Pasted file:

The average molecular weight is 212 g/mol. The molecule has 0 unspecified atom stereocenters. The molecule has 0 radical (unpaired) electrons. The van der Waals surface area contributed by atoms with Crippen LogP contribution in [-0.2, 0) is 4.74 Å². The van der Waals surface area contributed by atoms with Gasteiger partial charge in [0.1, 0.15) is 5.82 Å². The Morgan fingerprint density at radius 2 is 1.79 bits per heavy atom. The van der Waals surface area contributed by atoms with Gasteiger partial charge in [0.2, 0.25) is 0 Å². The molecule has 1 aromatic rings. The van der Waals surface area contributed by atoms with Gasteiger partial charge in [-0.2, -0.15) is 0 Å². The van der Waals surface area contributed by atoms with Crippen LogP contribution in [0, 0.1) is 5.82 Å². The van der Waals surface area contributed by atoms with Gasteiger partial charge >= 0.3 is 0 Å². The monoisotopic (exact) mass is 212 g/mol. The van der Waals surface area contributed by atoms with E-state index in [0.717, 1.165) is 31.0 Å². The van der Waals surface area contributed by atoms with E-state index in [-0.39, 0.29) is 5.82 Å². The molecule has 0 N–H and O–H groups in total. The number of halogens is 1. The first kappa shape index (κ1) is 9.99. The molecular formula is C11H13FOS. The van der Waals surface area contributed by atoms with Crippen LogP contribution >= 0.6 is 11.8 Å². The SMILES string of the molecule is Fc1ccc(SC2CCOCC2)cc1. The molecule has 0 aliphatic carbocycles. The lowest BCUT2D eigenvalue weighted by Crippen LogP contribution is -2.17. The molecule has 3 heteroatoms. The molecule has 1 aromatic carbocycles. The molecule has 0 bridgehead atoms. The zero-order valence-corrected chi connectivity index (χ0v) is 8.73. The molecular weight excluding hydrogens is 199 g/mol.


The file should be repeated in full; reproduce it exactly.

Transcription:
The average molecular weight is 212 g/mol. The molecule has 0 unspecified atom stereocenters. The molecule has 0 radical (unpaired) electrons. The van der Waals surface area contributed by atoms with Crippen LogP contribution in [-0.2, 0) is 4.74 Å². The van der Waals surface area contributed by atoms with Gasteiger partial charge in [0.1, 0.15) is 5.82 Å². The Morgan fingerprint density at radius 2 is 1.79 bits per heavy atom. The van der Waals surface area contributed by atoms with Gasteiger partial charge in [0.2, 0.25) is 0 Å². The molecule has 1 aromatic rings. The van der Waals surface area contributed by atoms with Gasteiger partial charge in [-0.2, -0.15) is 0 Å². The van der Waals surface area contributed by atoms with Crippen LogP contribution in [0, 0.1) is 5.82 Å². The van der Waals surface area contributed by atoms with Gasteiger partial charge >= 0.3 is 0 Å². The monoisotopic (exact) mass is 212 g/mol. The van der Waals surface area contributed by atoms with E-state index in [0.717, 1.165) is 31.0 Å². The van der Waals surface area contributed by atoms with E-state index in [-0.39, 0.29) is 5.82 Å². The molecule has 0 N–H and O–H groups in total. The number of halogens is 1. The first kappa shape index (κ1) is 9.99. The molecular formula is C11H13FOS. The van der Waals surface area contributed by atoms with Crippen LogP contribution >= 0.6 is 11.8 Å². The SMILES string of the molecule is Fc1ccc(SC2CCOCC2)cc1. The molecule has 0 aliphatic carbocycles. The lowest BCUT2D eigenvalue weighted by Crippen LogP contribution is -2.17. The molecule has 3 heteroatoms. The molecule has 1 aromatic carbocycles. The molecule has 0 bridgehead atoms. The zero-order valence-corrected chi connectivity index (χ0v) is 8.73. The molecular weight excluding hydrogens is 199 g/mol.